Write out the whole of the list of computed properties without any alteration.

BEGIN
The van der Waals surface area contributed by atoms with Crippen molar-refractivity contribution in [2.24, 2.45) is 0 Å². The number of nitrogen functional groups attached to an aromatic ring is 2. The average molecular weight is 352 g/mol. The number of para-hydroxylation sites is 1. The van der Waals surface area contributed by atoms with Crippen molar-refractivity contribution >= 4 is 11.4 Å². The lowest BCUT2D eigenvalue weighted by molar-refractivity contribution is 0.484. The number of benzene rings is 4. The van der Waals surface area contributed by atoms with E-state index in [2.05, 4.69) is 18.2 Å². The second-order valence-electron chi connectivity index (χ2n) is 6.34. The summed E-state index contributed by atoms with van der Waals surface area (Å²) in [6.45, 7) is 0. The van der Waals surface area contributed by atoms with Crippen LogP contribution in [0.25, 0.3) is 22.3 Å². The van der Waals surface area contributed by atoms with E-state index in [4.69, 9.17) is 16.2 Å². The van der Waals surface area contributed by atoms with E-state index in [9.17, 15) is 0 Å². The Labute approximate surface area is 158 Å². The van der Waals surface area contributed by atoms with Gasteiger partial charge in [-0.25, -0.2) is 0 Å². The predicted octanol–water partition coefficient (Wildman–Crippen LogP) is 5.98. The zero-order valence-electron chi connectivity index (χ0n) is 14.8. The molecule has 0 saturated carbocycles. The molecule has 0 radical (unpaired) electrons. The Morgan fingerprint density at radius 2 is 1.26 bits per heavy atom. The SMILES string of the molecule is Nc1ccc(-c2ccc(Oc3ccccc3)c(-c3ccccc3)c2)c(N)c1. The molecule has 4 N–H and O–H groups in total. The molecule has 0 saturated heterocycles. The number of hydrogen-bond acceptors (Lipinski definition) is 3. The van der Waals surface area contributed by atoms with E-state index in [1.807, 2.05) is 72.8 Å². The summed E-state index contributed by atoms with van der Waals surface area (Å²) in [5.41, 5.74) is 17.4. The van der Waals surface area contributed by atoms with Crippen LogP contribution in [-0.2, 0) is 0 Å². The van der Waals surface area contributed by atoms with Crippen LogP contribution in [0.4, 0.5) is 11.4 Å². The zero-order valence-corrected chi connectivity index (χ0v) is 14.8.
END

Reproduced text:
The van der Waals surface area contributed by atoms with Crippen molar-refractivity contribution in [2.24, 2.45) is 0 Å². The number of nitrogen functional groups attached to an aromatic ring is 2. The average molecular weight is 352 g/mol. The number of para-hydroxylation sites is 1. The van der Waals surface area contributed by atoms with Crippen molar-refractivity contribution >= 4 is 11.4 Å². The lowest BCUT2D eigenvalue weighted by molar-refractivity contribution is 0.484. The number of benzene rings is 4. The van der Waals surface area contributed by atoms with E-state index in [2.05, 4.69) is 18.2 Å². The second-order valence-electron chi connectivity index (χ2n) is 6.34. The summed E-state index contributed by atoms with van der Waals surface area (Å²) in [6.45, 7) is 0. The van der Waals surface area contributed by atoms with Crippen LogP contribution in [0.25, 0.3) is 22.3 Å². The van der Waals surface area contributed by atoms with E-state index in [4.69, 9.17) is 16.2 Å². The van der Waals surface area contributed by atoms with E-state index in [9.17, 15) is 0 Å². The Labute approximate surface area is 158 Å². The van der Waals surface area contributed by atoms with Gasteiger partial charge in [-0.25, -0.2) is 0 Å². The predicted octanol–water partition coefficient (Wildman–Crippen LogP) is 5.98. The zero-order valence-electron chi connectivity index (χ0n) is 14.8. The molecule has 0 saturated carbocycles. The molecule has 0 radical (unpaired) electrons. The Morgan fingerprint density at radius 2 is 1.26 bits per heavy atom. The SMILES string of the molecule is Nc1ccc(-c2ccc(Oc3ccccc3)c(-c3ccccc3)c2)c(N)c1. The molecule has 4 N–H and O–H groups in total. The molecule has 0 saturated heterocycles. The number of hydrogen-bond acceptors (Lipinski definition) is 3. The van der Waals surface area contributed by atoms with E-state index in [1.807, 2.05) is 72.8 Å². The summed E-state index contributed by atoms with van der Waals surface area (Å²) in [5.41, 5.74) is 17.4. The van der Waals surface area contributed by atoms with Crippen LogP contribution in [-0.2, 0) is 0 Å². The van der Waals surface area contributed by atoms with Crippen LogP contribution in [0.4, 0.5) is 11.4 Å². The zero-order valence-corrected chi connectivity index (χ0v) is 14.8.